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Tim Maletic Security Consultant. Goal of this talk To convince you that: Layer 2 must be included in the scope of your security assessments Thou shalt.

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Presentation on theme: "Tim Maletic Security Consultant. Goal of this talk To convince you that: Layer 2 must be included in the scope of your security assessments Thou shalt."— Presentation transcript:

1 Tim Maletic Security Consultant

2 Goal of this talk To convince you that: Layer 2 must be included in the scope of your security assessments Thou shalt test Layer 2

3 Why might someone object to this? – The “why bother” objection – The “sniffing isn’t that bad” objection – The “theoretical attack” objection too rocket science too improbable – The “untestable” objection

4 Thou shalt test Layer 2 Or to rephrase, Layer 2 attacks are: 1.devastating 2.being actively exploited 3.simple 4.testable

5 Road map Part 1: Devastation Part II: Active exploitation Part III: Simplicity Part IV: Testability

6 Devastation: OSI model subverted Handy mnemonic: All Pretty Serious Teenagers Never Do Physics

7 Devastation: realistic attack scenarios DMZInternal Network

8 Devastation: we’re talking CVSS ≥ 8

9 Devastation Recall these famous words: “In all cases, however, an attacker would have no way to force users to visit these Web sites. Instead, an attacker would have to convince users to visit the Web site, typically by getting them to click a link in an message or Instant Messenger message that takes users to the attacker’s Web site.” Well, now we get that for free! Our slogan is: “Don’t send the user to the malicious web site, send the malicious web site to the user!” or “Why convince when you can force?”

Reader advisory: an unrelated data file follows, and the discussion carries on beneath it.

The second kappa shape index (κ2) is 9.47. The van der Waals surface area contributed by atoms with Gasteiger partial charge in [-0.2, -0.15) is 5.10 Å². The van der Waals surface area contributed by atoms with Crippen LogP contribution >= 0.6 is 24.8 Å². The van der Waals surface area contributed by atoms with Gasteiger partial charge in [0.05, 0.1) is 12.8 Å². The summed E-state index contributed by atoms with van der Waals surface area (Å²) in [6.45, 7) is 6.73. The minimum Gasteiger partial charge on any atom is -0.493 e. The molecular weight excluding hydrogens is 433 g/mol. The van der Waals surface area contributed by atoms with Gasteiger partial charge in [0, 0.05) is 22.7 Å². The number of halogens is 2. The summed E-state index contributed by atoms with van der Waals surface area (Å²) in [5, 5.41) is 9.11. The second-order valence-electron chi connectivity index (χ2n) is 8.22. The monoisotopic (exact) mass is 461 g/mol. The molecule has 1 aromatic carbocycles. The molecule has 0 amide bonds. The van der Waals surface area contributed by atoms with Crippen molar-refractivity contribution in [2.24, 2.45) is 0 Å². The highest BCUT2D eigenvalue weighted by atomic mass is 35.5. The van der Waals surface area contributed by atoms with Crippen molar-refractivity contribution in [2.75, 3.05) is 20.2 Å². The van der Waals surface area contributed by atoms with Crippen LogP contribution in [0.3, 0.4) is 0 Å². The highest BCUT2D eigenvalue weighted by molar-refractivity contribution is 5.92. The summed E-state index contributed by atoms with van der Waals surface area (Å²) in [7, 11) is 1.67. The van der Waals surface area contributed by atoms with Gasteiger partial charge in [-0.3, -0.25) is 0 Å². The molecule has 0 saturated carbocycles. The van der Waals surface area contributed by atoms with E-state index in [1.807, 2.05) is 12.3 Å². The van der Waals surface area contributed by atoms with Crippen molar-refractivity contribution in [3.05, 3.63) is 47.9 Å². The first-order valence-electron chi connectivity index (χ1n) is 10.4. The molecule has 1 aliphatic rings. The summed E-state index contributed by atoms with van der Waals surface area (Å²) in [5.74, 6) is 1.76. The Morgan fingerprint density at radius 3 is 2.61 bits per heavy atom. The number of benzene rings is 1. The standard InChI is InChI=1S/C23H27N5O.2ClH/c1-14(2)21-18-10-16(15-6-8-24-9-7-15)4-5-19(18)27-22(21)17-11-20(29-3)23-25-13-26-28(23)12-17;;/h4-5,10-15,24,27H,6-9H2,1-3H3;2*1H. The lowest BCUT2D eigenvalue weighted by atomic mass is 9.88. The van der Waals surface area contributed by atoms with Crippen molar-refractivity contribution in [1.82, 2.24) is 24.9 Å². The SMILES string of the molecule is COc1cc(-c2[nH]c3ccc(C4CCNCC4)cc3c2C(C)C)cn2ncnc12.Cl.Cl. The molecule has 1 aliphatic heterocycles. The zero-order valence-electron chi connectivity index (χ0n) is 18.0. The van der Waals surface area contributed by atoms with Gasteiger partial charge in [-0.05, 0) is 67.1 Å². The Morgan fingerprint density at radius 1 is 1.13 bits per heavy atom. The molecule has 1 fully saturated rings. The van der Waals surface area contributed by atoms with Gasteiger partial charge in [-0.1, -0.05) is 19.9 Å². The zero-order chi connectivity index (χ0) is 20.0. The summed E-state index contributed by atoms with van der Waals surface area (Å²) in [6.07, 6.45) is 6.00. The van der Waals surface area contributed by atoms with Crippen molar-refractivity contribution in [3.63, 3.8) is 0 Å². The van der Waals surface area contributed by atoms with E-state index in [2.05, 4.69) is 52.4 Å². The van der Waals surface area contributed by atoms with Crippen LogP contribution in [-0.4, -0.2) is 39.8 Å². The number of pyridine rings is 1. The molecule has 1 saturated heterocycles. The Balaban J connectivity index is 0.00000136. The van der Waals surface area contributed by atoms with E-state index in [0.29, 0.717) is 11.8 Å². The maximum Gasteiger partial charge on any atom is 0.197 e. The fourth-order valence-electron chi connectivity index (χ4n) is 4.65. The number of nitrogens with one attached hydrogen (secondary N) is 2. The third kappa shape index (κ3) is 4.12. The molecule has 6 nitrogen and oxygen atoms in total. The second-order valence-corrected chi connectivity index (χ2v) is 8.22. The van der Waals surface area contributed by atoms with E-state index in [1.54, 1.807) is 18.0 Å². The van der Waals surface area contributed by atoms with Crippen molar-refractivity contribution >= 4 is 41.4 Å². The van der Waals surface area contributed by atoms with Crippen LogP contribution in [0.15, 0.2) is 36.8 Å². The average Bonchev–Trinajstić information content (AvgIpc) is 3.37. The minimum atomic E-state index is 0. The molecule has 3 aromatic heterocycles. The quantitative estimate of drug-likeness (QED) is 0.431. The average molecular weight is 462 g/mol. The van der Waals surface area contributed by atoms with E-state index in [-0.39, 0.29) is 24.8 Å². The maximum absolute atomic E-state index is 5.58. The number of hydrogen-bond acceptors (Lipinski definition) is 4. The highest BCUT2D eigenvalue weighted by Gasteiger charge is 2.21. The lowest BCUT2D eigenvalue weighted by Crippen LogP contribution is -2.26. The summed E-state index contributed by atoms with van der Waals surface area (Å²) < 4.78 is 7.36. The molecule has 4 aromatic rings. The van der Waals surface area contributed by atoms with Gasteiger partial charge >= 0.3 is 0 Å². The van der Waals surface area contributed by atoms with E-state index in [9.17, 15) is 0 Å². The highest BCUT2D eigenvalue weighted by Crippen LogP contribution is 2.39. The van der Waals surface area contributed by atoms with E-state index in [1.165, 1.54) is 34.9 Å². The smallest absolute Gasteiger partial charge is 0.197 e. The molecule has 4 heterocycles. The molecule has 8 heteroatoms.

10 Road map Part 1: Devastation Part II: Active exploitation Part III: Simplicity Part IV: Testability

11 Active exploitation

12 Active exploitation: timeline 2006/02 NAI’s documentation of W32/Snow.a 2006/06 Freenode hack 2006/12 NAI’s documentation of NetSniff malware 2007/06 MSRC blogs on ARP cache poisoning in the wild 2008/06 Metasploit.com “defacement” 2009/03 SANS ISC reports mass exploitation [Others? Let me know.]

13 zxarps

14 Road map Part 1: Devastation Part II: Active exploitation Part III: Simplicity Part IV: Testability

15 Simplicity: ARP review “The world is a jungle in general, and the networking game contributes many animals.” -David C. Plummer, RFC 826, “An Ethernet Address Resolution Protocol” IP: MAC: 00:0c:41:76:32:d4 IP: MAC: 00:97:27:34:48:bc Who has ?I’m at 00:97:27:34:48:bc ARP replies are cached New ARP replies overwrite existing entries in the cache

16 Simplicity: ARP viewed through tcpdump Normal ARP traffic

17 Simplicity: ARP cache poisoning IP: MAC: 00:0c:41:76:32:d4 ARP cache:...5 is at...48:bc IP: MAC: 00:97:27:34:48:bc ARP cache:....1 is at...32:d4 IP: MAC: 00:16:76:cf:e8: is at...e8: is at...e8:04

18 Simplicity: ARP cache poisoned IP: MAC: 00:0c:41:76:32:d4 ARP cache:...5 is at...e8:04 IP: MAC: 00:97:27:34:48:bc ARP cache:....1 is at...e8:04 IP: MAC: 00:16:76:cf:e8: is at...e8: is at...e8:04